His method is like Jigsaw, to divide the class (large group) into small groups of 4-5, each with one computer screen between them. (Assigns them to groups to start, but makes it clear that moving to another group, and persuading friends to swap into your group are both fine.) But instead of the Jigsaw method of organised cross-teaching between groups studying different sub-topics, Mitra has only one topic for everyone, and plenty of informal circulating round the room to pick up stuff other groups have got that your group hasn't.

    Mitra's theoretical statement about this is that "Education is a self-organising system, where learning is an emergent phenomenon"; and that for children, curiosity can work well as the Attractor for the system.

    N.B. 1: He says that assessment in older children suppresses the group dynamic and hence the learning. So in his experience, assessment does not drive learning but the exact opposite: it drives the suppression of learning.

    N.B. 2: Some of his earliest results turned out to be an important synergy between what they learned in school, and his hole in the wall. (The example was: they got good teaching in school of English in syntax and vocabulary, but the internet hugely improved their accents which in turn were crucial to employment (in call centres).)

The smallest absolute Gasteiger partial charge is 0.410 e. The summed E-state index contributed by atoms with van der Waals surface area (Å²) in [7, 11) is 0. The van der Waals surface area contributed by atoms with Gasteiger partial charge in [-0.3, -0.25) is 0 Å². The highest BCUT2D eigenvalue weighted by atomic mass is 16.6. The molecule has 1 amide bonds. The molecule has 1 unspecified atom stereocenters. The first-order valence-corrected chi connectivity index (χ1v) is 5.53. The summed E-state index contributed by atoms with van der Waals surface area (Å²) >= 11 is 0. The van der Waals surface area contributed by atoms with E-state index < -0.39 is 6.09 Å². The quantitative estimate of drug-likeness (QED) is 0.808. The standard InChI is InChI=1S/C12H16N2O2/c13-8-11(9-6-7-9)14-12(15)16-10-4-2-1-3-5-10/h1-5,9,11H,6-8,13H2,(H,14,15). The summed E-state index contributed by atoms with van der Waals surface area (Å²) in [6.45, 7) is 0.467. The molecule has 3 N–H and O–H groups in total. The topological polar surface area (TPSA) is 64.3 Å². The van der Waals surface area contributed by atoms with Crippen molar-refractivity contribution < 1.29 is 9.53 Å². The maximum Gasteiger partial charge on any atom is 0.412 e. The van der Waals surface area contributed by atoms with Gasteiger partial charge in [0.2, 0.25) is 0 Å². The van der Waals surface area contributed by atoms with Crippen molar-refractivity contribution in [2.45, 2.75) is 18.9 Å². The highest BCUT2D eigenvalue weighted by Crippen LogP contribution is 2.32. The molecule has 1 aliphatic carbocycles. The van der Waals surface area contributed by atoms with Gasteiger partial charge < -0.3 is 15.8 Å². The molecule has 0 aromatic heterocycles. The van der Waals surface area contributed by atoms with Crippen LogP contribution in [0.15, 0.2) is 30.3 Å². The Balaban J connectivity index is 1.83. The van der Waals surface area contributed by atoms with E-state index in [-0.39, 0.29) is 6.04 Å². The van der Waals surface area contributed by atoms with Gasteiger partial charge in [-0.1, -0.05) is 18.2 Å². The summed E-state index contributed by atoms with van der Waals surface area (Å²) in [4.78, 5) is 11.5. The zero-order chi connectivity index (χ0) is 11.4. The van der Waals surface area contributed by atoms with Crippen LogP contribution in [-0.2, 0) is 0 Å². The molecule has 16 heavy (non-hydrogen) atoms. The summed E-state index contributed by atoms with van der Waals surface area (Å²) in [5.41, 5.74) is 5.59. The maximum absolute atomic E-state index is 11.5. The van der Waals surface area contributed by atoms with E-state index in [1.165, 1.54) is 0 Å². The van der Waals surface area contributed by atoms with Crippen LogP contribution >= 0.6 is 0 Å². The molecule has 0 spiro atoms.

• His web pages: Newcastle   personal
  • List of his papers   and   better
  • Mitra, Sugata (2010) "The hole in the wall: self organising systems in education" Keynote at ALT-C 2010 conference Play video of his talk (54 min.s) or direct to YouTube

  • A video of a 2012 conference talk
  • Ethiopian kids hack OLPCs in 5 months with zero instruction by Evan Ackerman (2012) (without Mitra, but with N.Negroponte)

    Patchwork text (PT)

    Patchwork text is a related technique: like Jigsaw, it uses peer discussion of students' work and regular writing by each student; but unlike Jigsaw it doesn't deal with topics where all students are supposed to grasp the same idea, but on the contrary to deal with reflection and the emergence and description of contrasting ideas.